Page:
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To demonstrate a new algorithm that can determine the shape, location, and volume of optic nerve head drusen (ONHD) which were imaged with spectral domain optical coherence tomography (SDOCT).
One exenteration patient and four glaucoma patients with bilateral ONHD were recruited from the Massachusetts Eye and Ear Infirmary and from a private practice office. Images were obtained using an experimental SDOCT system developed at the Wellman Center for Photomedicine, Massachusetts General Hospital. With axial resolutions of about 6 μm, SDOCT can obtain 2-dimensional images in 1/29 of a second, compared to commercially available time domain OCT instruments with 10 μm resolution images in 1.28 seconds. The volumes of ONHD were calculated with a new algorithm and were then correlated with visual field mean deviation.
SDOCT can display two-dimensional images comparable to histology as well as 3-dimensional videos of ONHD. ONHD are signal-poor regions with high-signaled borders. Larger ONHD volumes are directly correlated with larger mean deviation absolute values on Humphrey visual field testing.
SDOCT is a potentially better technique for ONHD imaging and may improve the diagnosis and management of patients with both OHND and glaucoma.
Optic nerve head drusen (ONHD) are laminated calcified hyaline bodies.1,2 Clinically, they appear as globular bodies that protrude from the disc and therefore may obscure the disc margin.3 The reported incidence is 3.4 to 4.9 per 1,000 individuals in clinical studies,4 but a higher incidence of 20.4 per 1,000 individuals has been reported in autopsy studies.5
Although the exact mechanism for drusen formation has not yet been established, factors possibly involved in the pathogenesis include a small scleral canal, a congenitally dysplastic disc, abnormal vasculature, and altered axoplasmic transport.1,6–10
Although many patients are asymptomatic, there are numerous reports of progressive visual field loss from optic nerve drusen.2,4,7,8 For example, ONHD has been associated with vascular anomalies such as abnormal branching of retinal vessels, a higher incidence of cilioretinal arteries, and retino-choroidal collaterals. These anomalies may somehow contribute to serious complications such as anterior ischemic optic neuropathy, central retinal vein or artery occlusions, subretinal neovascularization, and retinal hemorrhage.7–10 Acute vision loss resulting in total blindness has also been reported with ONHD.11
Clinical dilemmas occur particularly in patients with co-existing physiologic cupping or glaucoma. For example, buried ONHD may obscure a physiologic cup, making assessment of the cup-disc ratio difficult. Assessment of the optic nerve in glaucoma patients with ONHD can be very difficult.7,12 Optic nerve head drusen per se can also cause any number of visual field defects such as a nasal step, an arcuate scotoma, enlargement of the blind spot, and generalized constriction.2,7 Accurate evaluation of optic nerve head drusen is also clinically important, because buried ONHD may be confused with disc edema. Treatment dilemmas may occur in patients with progressive visual field loss and co-existing OHND and glaucoma. In these cases and despite current imaging modalities, it is difficult to tell whether progressive field loss is from the ONHD or the glaucoma.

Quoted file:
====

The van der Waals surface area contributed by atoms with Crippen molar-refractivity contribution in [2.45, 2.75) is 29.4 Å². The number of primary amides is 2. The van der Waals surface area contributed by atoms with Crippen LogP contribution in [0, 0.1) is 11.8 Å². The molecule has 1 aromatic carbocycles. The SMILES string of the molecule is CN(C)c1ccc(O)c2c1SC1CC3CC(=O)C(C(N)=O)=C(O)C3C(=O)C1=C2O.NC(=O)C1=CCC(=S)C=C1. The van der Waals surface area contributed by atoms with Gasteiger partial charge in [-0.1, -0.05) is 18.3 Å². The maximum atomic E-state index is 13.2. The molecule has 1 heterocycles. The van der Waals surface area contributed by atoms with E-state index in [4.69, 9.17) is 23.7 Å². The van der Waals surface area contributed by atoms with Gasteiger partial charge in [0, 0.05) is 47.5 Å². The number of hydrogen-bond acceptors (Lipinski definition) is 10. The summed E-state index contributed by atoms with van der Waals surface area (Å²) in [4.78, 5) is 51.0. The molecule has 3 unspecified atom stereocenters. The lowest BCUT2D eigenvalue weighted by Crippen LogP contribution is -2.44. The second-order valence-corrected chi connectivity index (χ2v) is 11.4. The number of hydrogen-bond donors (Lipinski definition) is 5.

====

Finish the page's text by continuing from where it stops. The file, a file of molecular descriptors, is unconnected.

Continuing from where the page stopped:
There are many methods to diagnose ONHD. These methods have included direct visualization with ophthalmoscopy, autofluorescence before fluorescein angiography, ultrasonography, and CT scanning. Among those methods, B-scan ultrasonography has proven the most sensitive and useful.13,14 All of these techniques, however, can only assess if ONHD are present or not; however there is little or no information on the exact shape, size or location of the drusen. Although time domain optical coherence tomography (OCT; StratusOCT, Carl Zeiss Meditec, Dublin, CA) studies have shown not only retinal nerve fiber layer (RNFL) thinning but also documentation of scleral canal size in ONHD patients,7,8,10,15,16 this imaging modality still can not determine exact ONHD size, shape or location, which would be useful when trying to determine if progressive visual field loss is from ONHD or glaucoma.
Spectral domain optical coherence tomography (SDOCT) is a newer technology which enables unprecedented simultaneous ultra-high speed ultra-high resolution ophthalmic imaging.17–19 In addition to improved potential for the evaluation of various retinal diseases,20 we believe that SDOCT allows for improved evaluation of optic nerve head pathologies such as glaucoma and ONHD.
This study compares histology of ONHD with images produced by a prototype SDOCT machine. Visual field mean deviation is then correlated with ONHD volume, which can be determined by our novel algorithm which determines ONHD borders.
Massachusetts Eye and Ear Infirmary and Massachusetts General Hospital Institutional Review Board approvals were obtained. Informed consents were obtained from all patients and were in accordance with the Health Insurance Portability and Accountability Act. Patient volunteers were recruited from a private practice office and from the Massachusetts Eye and Ear Infirmary Oculoplastics, Otolaryngology, and Glaucoma Services.